I saw people get their heads shook, their freedom took, and their names in the undertaker’s book and I was almost one of them.
My name is Stevie H. and I am a recovering alcoholic/drug-addict. My clean date is April 4, 1988. I come from a long line of bootleggers, warlords, and hell-raisers.
I made my first 12-step meeting when I was 18. I was living with my grandparents in Southern Illinois at the time. I had moved down there to get away from drugs, so, of course, the second person I made friends with was the brother of a local drug dealer, and the third was the son of a local pharmacist. So much for geographic cures!
At 18, I was already well into the grips of my disease, though my denial “protected” me from seeing any of that. I remember Gramps telling me, “It’ll get ahold of you, boy, and it won’t let go!” Be serious. I just laughed at him. I so very much regret that now. He must’ve seen what was coming for me because he insisted that I go to an AA meeting with him. I believe my grandfather was an alcoholic (though I never heard him call himself that) and he attended AA on occasion out at the local hospital.
It was a Friday night and I didn’t have plans so I tagged along with him. Short version, it was all a big misunderstanding and I was obviously in the wrong place. It was mostly a bunch of grizzled geezers and I did not have a thing in common with any them. Being as smart a person as I was, I could see how the 12-step programs could work in a person’s life, and that certainly was a good thing because those sick bastards sure needed it…but not me.
A couple of things stand out in my memory from so long ago…
First, a woman I knew from parties brought her older brother Charles K. into the meeting. Charles was in the deepest depths of his disease, and was suffering horribly. His sister was begging AA to please, please, please help him. They held a First Step meeting, each person telling their story, how it was, what happened and how it was at the present, but I doubt that Charles heard a word of it. He was shaking badly, unable to sit up straight. When the chairperson asked how they could help him, Charles asked for a drink. When the chair replied that they couldn’t help him with that, he seemed to collapse in on himself and began to weep.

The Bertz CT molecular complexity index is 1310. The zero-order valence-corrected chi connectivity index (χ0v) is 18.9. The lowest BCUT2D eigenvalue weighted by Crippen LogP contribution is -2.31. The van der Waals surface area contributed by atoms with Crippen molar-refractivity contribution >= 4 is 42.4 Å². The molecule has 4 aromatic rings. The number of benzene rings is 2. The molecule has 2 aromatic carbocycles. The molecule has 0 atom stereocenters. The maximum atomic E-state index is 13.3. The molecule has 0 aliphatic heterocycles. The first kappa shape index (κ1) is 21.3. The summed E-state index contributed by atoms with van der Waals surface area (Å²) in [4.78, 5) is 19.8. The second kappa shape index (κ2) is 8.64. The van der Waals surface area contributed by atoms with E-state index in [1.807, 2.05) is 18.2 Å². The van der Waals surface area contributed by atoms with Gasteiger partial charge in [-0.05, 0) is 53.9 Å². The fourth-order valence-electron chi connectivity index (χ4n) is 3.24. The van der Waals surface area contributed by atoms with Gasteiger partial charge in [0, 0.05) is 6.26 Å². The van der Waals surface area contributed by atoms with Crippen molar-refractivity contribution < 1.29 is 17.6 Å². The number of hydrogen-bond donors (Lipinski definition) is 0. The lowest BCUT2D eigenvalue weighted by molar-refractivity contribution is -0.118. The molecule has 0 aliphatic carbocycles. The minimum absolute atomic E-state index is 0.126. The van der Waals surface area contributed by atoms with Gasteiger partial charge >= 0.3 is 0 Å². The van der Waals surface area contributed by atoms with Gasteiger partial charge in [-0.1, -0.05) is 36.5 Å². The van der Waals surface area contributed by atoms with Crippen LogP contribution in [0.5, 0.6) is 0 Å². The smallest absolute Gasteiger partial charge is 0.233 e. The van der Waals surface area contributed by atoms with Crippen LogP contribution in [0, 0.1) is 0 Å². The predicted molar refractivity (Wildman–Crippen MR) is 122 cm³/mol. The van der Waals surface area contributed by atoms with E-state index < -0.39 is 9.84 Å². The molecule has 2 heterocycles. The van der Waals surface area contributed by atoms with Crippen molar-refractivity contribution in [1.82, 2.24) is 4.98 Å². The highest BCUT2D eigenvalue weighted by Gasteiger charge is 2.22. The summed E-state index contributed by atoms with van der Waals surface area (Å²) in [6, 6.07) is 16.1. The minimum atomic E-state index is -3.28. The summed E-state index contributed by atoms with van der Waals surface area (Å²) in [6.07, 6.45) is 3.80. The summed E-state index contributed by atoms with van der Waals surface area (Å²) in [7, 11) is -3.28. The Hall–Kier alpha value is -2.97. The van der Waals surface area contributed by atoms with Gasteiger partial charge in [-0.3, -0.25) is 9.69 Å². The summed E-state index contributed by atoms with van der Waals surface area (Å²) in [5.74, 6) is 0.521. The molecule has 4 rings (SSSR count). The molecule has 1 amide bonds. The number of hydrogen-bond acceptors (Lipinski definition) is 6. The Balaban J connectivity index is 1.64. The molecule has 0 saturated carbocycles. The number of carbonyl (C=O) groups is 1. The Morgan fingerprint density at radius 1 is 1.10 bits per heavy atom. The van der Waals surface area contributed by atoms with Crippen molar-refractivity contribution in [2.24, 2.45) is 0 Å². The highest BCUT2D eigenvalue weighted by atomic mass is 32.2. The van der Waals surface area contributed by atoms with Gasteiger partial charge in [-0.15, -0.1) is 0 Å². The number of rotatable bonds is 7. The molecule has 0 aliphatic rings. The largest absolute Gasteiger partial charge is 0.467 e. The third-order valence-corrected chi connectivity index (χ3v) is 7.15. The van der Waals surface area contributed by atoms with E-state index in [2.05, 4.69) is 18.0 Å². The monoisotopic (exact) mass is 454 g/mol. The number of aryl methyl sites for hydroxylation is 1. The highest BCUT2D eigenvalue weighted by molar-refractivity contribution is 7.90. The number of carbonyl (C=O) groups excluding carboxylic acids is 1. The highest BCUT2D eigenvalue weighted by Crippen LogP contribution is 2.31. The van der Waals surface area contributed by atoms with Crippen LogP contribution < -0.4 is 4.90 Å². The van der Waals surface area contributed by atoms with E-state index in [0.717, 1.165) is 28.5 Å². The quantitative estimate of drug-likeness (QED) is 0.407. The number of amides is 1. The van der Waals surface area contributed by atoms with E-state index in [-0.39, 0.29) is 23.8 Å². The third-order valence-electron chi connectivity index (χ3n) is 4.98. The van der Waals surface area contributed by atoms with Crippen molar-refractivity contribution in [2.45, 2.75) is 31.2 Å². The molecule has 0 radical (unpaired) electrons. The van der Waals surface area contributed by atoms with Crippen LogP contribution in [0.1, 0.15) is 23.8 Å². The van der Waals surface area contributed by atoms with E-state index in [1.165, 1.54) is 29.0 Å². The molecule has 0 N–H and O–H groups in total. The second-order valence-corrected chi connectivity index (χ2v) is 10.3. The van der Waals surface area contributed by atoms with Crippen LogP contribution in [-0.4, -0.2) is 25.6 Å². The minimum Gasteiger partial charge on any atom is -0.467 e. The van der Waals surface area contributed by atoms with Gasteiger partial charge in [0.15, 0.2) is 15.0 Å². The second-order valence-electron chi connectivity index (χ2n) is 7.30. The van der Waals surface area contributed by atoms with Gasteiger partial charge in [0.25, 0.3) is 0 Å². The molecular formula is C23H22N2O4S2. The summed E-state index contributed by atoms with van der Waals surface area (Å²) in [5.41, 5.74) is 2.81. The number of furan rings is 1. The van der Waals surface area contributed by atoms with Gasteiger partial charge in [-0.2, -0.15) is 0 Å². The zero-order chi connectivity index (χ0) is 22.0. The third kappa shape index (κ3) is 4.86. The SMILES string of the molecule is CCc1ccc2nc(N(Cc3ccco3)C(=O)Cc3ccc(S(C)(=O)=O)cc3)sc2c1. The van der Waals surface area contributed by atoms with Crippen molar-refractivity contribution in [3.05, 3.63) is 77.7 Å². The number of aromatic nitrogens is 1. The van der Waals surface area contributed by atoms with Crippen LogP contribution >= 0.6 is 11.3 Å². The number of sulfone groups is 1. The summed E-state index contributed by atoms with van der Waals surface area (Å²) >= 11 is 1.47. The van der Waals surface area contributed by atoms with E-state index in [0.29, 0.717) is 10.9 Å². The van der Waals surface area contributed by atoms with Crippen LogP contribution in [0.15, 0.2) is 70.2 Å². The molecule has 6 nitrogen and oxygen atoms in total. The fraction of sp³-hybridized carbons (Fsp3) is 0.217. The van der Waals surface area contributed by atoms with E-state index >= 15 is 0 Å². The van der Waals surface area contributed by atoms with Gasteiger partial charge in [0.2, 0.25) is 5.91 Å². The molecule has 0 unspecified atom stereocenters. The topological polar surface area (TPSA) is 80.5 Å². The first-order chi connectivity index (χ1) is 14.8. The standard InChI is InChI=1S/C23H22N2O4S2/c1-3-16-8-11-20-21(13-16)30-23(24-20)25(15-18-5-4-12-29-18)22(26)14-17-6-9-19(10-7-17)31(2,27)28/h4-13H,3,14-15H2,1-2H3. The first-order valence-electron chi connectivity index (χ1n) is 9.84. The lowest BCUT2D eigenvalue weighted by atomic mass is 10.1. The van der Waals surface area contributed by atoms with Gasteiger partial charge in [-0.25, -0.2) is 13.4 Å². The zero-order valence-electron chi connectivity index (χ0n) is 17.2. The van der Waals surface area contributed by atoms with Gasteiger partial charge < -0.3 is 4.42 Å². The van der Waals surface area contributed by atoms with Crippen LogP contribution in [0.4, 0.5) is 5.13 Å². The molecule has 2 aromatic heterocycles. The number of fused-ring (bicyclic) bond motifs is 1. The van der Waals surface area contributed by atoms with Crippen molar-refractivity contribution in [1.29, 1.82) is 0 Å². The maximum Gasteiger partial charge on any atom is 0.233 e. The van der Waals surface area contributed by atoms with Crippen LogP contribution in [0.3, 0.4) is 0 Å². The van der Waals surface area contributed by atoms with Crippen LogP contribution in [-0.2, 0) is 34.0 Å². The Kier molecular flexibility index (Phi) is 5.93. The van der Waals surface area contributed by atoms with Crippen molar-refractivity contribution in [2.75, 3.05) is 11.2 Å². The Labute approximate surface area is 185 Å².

About two weeks later, Charles’ son found him dead in the garage from carbon monoxide poisoning, a vacuum cleaner hose leading from the tailpipe to the driver’s window of his car. I attended his funeral. He was about 40 when he died, but he looked more like 80.
The other thing I remember about that first meeting was that I left afterward with another dude (whose name escapes me now), who was part owner of the local drive-thru liquor store. (Least that’s what he said, but he did have the keys and the alarm codes.) We walked out of the meeting talking about what a flipping joke it all was. Bunch of losers! We hit the liquor store and offloaded a couple of cases of beer and a half gallon of Uncle Jack into his pickup and drove out into the country to work ourselves into a right proper blackout.
I have little memory of that night and no idea how I got home, but I woke up on the front porch in the morning feeling like a hundred miles of bad road, retching and shaking. AA, who needs it, right?? Sure. The other guy died drunk and alone about a month or two later when he rolled his pickup on a dark country road.
It would be about eight more years and three more visits to the 12-step fellowships before I would finally wake up and smell the coffee, eight more years of self-inflicted pain and suffering before I could surrender to the fact that I had a disease that I could never cure or defeat. In that time I saw plenty of people get their heads shook, their freedom took, and their names in the undertaker’s book—hell, I was almost one of them—but I somehow never made the connection that I too was eligible for jails, institutions and death. My youthful arrogance and the denial of my disease “protected” me from all that. Things had to get gruesomely bad before I could see the juggernaut reality headed right at me, and run up the white flag. That was almost 28 years ago.
In quiet, reflective moments—like right now—I think about Eddy T., Charles K., Jimmy S., Kenny S., Jeannine L. and all the other helpless, hopeless alcoholics and addicts I’ve known over the years whose struggles did not end in recovery. I am sorry for their suffering, but I am grateful that they carried the message through their suffering. So long as my memory of them helps keep me clean and sober, I’d like to think that they didn’t die for nothing. Read more “the fix”…